Danny’s Steakhouse Taipei, Taiwan
Danny Deng, the man behind the eponymous steakhouse, has spent almost half a century mastering meats, hence his nickname as “Taiwan’s Godfather of steaks.” Lychee, oak, walnut, and cherry woods are some of the gently fragrant keys to his grilling prowess and success. An Australian M8 wagyu ribeye top cap battles it out on the menu with Japanese A5 wagyu filet mignon, alongside an impressive selection of USDA Prime—the top five per cent of production.
Beefbar, Hong Kong
Monte Carlo-based dining group Beefbar has 45 restaurants worldwide, but somehow their Hong Kong branch is the only one to have ever merited a Michelin star. Diners come for top-class cuts from farms in the US, Australia, Japan, Korea, and more. Their best seller is a ribeye cap, which the kitchen has developed a cooking technique where chefs broil the steak and then chargrill it to ensure that the crust is king. Big spenders hit up the Hyogo Tajima filet from Kobe at a cool US$120 per three ounce.
The Kitchen, Macau
Macau is a tiny autonomous region in southern China, a former Portuguese colony sitting close to Hong Kong and known as Asia’s Vegas—except that its annual gaming revenue is three times that of Sin City. It means that fine dining for high rollers is everywhere, including the Kitchen at Grand Lisboa Hotel. The establishment has held one star for a decade now, thanks in part to Wagyu from Kagoshima in Japan and Australia, world-class seafood, and a scarcely believable 17,800-label wine list.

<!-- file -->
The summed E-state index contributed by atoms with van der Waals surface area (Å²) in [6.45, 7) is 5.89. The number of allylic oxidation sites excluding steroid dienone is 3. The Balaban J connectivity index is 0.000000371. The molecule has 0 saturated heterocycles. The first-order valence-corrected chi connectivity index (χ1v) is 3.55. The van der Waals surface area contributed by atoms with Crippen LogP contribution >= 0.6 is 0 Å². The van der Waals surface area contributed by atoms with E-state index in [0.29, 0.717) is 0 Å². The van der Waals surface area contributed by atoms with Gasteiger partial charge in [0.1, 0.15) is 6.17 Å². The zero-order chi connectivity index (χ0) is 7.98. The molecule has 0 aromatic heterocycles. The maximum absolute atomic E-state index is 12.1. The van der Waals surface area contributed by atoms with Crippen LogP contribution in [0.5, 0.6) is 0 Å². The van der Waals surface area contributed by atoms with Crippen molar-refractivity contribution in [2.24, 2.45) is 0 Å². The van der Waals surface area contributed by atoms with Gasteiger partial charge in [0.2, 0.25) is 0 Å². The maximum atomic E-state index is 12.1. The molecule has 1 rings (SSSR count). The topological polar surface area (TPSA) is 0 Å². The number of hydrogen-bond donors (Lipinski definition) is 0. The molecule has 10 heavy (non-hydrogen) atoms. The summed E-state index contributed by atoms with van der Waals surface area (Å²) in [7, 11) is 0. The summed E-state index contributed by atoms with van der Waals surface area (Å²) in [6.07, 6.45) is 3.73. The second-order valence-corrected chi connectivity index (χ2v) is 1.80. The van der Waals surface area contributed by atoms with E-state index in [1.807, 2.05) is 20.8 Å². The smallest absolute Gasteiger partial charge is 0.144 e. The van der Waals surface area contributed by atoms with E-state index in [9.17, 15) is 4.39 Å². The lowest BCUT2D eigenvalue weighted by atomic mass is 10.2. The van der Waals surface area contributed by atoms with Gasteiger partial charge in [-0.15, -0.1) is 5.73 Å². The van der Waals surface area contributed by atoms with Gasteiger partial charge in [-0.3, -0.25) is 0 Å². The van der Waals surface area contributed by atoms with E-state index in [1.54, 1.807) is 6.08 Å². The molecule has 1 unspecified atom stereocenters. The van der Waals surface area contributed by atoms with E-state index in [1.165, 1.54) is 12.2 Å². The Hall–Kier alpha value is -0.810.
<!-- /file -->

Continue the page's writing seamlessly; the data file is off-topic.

Kitashinchi Fukutatei, Osaka, Japan
In a country where the finest beef has quasi-mythical status, a steakhouse holding a Michelin star shows that you are on another level. Kitashinchi Fukutatei in Osaka is that place. Chef Hiroshi Ukai only uses meat from heifers as he feels their meat is more delicate, and fat has a lower melting point. An epic seven-course menu includes Wagyu consommé, a “kiln-grilled steak” and an exquisite Chateaubriand sandwich.
Niku Steakhouse, San Francisco
Japanese Wagyu aficionados know that few spots can match the luxe Niku Steakhouse in San Francisco’s Design District. A 16-seat counter lets guests catch executive chef Dustin Falcon—formerly of the French Laundry—work his magic on both a binchotan charcoal and wood-fired yakiniku grills. World-class wagyu comes from Japan, Australia and the US, while a deep wine list features plenty of Napa and Sonoma selection alongside a deep bench of Burgundy and Bordeaux. The carnivorous offerings don’t stop with the main course, as a Wagyu fat browning with Wagyu fat caramel graces the dessert menu.